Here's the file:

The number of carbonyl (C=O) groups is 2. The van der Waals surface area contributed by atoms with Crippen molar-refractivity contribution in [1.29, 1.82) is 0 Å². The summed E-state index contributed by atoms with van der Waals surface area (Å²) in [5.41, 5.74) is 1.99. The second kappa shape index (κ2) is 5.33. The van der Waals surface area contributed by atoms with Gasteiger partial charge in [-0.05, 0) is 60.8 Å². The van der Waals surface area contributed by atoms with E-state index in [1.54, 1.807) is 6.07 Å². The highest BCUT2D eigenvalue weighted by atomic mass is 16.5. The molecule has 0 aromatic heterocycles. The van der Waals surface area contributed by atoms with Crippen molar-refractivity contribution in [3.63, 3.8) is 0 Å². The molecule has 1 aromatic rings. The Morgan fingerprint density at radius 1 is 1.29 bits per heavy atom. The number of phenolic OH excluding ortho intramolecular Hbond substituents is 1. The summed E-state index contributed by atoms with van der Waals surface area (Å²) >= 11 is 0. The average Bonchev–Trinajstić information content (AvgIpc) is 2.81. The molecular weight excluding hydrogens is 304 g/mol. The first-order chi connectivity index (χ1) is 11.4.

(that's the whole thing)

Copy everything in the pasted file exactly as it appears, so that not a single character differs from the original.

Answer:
The number of carbonyl (C=O) groups is 2. The van der Waals surface area contributed by atoms with Crippen molar-refractivity contribution in [1.29, 1.82) is 0 Å². The summed E-state index contributed by atoms with van der Waals surface area (Å²) in [5.41, 5.74) is 1.99. The second kappa shape index (κ2) is 5.33. The van der Waals surface area contributed by atoms with Gasteiger partial charge in [-0.05, 0) is 60.8 Å². The van der Waals surface area contributed by atoms with E-state index in [1.54, 1.807) is 6.07 Å². The highest BCUT2D eigenvalue weighted by atomic mass is 16.5. The molecule has 0 aromatic heterocycles. The van der Waals surface area contributed by atoms with Crippen molar-refractivity contribution in [3.63, 3.8) is 0 Å². The molecule has 1 aromatic rings. The Morgan fingerprint density at radius 1 is 1.29 bits per heavy atom. The number of phenolic OH excluding ortho intramolecular Hbond substituents is 1. The summed E-state index contributed by atoms with van der Waals surface area (Å²) >= 11 is 0. The average Bonchev–Trinajstić information content (AvgIpc) is 2.81. The molecular weight excluding hydrogens is 304 g/mol. The first-order chi connectivity index (χ1) is 11.4.